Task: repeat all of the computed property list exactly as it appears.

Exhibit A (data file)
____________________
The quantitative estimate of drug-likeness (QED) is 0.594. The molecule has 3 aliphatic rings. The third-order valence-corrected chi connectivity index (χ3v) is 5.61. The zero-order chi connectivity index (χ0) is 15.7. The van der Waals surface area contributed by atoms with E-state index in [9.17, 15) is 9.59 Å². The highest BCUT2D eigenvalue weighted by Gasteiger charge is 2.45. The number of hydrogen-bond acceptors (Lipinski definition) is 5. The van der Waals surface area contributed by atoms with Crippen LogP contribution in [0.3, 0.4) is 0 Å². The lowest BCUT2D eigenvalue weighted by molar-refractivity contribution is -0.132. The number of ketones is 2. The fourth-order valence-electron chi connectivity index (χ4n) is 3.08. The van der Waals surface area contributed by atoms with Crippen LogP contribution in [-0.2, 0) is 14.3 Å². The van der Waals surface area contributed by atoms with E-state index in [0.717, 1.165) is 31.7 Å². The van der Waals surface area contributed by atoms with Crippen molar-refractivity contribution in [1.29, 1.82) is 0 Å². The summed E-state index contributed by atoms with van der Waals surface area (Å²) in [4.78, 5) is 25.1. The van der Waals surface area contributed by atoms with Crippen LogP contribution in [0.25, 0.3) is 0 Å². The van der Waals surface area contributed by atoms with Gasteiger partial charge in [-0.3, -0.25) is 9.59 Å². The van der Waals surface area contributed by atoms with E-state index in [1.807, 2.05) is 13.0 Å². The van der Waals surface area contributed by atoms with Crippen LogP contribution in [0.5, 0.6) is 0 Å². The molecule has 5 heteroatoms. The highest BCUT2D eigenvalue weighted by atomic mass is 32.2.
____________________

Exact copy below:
The quantitative estimate of drug-likeness (QED) is 0.594. The molecule has 3 aliphatic rings. The third-order valence-corrected chi connectivity index (χ3v) is 5.61. The zero-order chi connectivity index (χ0) is 15.7. The van der Waals surface area contributed by atoms with E-state index in [9.17, 15) is 9.59 Å². The highest BCUT2D eigenvalue weighted by Gasteiger charge is 2.45. The number of hydrogen-bond acceptors (Lipinski definition) is 5. The van der Waals surface area contributed by atoms with Crippen LogP contribution in [0.3, 0.4) is 0 Å². The lowest BCUT2D eigenvalue weighted by molar-refractivity contribution is -0.132. The number of ketones is 2. The fourth-order valence-electron chi connectivity index (χ4n) is 3.08. The van der Waals surface area contributed by atoms with Crippen LogP contribution in [-0.2, 0) is 14.3 Å². The van der Waals surface area contributed by atoms with E-state index in [0.717, 1.165) is 31.7 Å². The van der Waals surface area contributed by atoms with Crippen molar-refractivity contribution in [1.29, 1.82) is 0 Å². The summed E-state index contributed by atoms with van der Waals surface area (Å²) in [4.78, 5) is 25.1. The van der Waals surface area contributed by atoms with Crippen LogP contribution in [0.25, 0.3) is 0 Å². The van der Waals surface area contributed by atoms with Gasteiger partial charge in [-0.3, -0.25) is 9.59 Å². The van der Waals surface area contributed by atoms with E-state index in [1.807, 2.05) is 13.0 Å². The van der Waals surface area contributed by atoms with Crippen LogP contribution in [0.5, 0.6) is 0 Å². The molecule has 5 heteroatoms. The highest BCUT2D eigenvalue weighted by atomic mass is 32.2.